Go for a long walk in the dramatic Piatra Craiului (‘Rock of the King’) National Park, and if you're lucky you might see a bear, wolves or even lynx.
Tom, Original Traveller
Folk ballads in Transylvania have a common ending. 'If he has not died,' the closing line goes, 'then in some place he is still alive.' It's a particularly apt sentiment in a region where a simple agrarian lifestyle of horses and carts, grass cutting by scythes and passionate religious beliefs still clings on while the world beyond the mountains changes at a bewildering pace.
Why we think you’ll love it
- No wooden stakes, crucifixes or garlic cloves required, but let's kill off one misconception once and for all: Transylvania's Bran Castle was never home to Count Dracula, or his factual inspiration Vlad the Impaler. The castle is still most definitely worth a visit, though
- Venture deep into Transyvania for healthy scenic walks, volcanic lakes, bear spotting and a taste of rural life around the Prince of Wales's Zalanpatak property
From the gallery
Our guide to holidays in Transylvania
But to suggest that Transylvania is only worth a visit to see a traditional way of life preserved, as if in amber, would be to miss out on many other facets of this beguiling destination. This is also a region of staggering natural beauty, fascinating (and extremely complicated) cultural diversity and 'nature red in tooth and claw' the like of which hasn't been seen in Britain since the 1600s. Oh, and on the subject of those teeth, they belong not to the vampires now commonly associated with Transylvania, but to the bears, wolves and even lynx that still call this place home.
The road north from Bucharest offers little hint of what is to come as you pass mile after mile of farmland as flat as the proverbial pancake and dotted with nodding donkey pumps and vineyards - respective producers of possibly the world's two most important liquids: oil and wine. Then, rising like a vast barrier perpendicular to the road, loom the Carpathian Mountains that form the southern and eastern boundaries of ancient Transylvania.
The Prahova Pass through the mountains is suitably spectacular and helps to explain Transylvania's splendid isolation from the modern world. Not that this was always the case. For centuries tribes - some with more peaceful intent than others - passed on an east-west axis through the region. Such was the beauty and - more importantly - pastoral possibility of the landscape that many of these itinerant groups even put down roots, leading to a situation where Saxons hired by Magyar kings 800 years ago to patrol their eastern borders live cheek by (often mutually suspicious) jowl with Roma gypsies, originally from India.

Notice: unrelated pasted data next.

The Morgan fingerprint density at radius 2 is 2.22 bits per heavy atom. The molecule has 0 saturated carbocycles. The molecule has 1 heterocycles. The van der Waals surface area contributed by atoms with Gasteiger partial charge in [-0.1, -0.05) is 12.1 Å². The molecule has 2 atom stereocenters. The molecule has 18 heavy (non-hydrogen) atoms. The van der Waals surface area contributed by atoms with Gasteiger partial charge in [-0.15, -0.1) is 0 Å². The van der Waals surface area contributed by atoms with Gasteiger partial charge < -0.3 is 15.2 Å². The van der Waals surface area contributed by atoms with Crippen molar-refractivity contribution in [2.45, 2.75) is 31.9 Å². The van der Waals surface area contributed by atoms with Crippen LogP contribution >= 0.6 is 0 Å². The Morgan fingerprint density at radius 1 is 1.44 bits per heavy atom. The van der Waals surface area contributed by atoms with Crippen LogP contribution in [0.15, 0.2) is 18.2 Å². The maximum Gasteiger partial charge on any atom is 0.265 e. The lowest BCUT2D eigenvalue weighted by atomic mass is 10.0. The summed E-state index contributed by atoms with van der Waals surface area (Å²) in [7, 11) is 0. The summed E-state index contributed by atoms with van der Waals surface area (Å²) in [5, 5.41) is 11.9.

To further complicate matters the area is also home to large numbers of ethnic Hungarians, and was only carved off the rump of the defunct Austro-Hungarian empire at the end of the Great War. So, hardly a homogenous entity, but the melting pot mentality and physical isolation of the region have created one of Europe's, if not the world's, most interesting cultural destinations. Within a few miles of each other you can visit centuries old fortified Saxon villages and hamlets where the entire population still speak Hungarian, and where villages, towns and cities have three names - Romanian, Hungarian and German.
As to the natural attractions, the Carpathian region has been called the 'Yellowstone of Europe', and the mountain scenery is certainly some of the most spectacular in easy reach of the UK. One particular highlight is the 15-mile long and heavily wooded saw tooth ridge of the Piatra Craiului ('Rock of the King') National Park. Ascents to the ridge itself are only for experienced climbers, but there are a number of easier treks through the gorges and forests of the foothills that are highly recommended.
The Carpathians are also home to a staggering third of all the big carnivores - bears, wolves and lynx - remaining in Europe, and we can arrange for excursions to well-disguised hides deep in the forests where you might be lucky enough to see these impressive beasties in their natural habitat.
Elsewhere, the perfect way to explore the idyllic rolling pastures and wildflower filled meadows of central Transylvania is on horseback, as there are few roads and not a fence as far as the eye can see. This is the place where shepherds still tend to their flocks accompanied by huge dogs to ward off hungry carnivores, and that Patrick Leigh Fermor described as 'the very essence and symbol of remote, leafy, half-mythical strangeness.' This is possibly the last place in Europe that an almost medieval way of life remains. As the saying goes: 'in some place he is still alive.'
Fortunately, a growing number of sustainable tourism projects are springing up across Transylvania to keep it alive. Several faithful renovations in many of the most remote rural areas are underway, and at the vanguard of these admirable conservation efforts are Transylvanian nobleman Count Kalnoky and our very own Prince of Wales, who between them are helping to preserve a number of properties and villages including the majority of the accommodation we recommend for a truly special Transylvanian stay.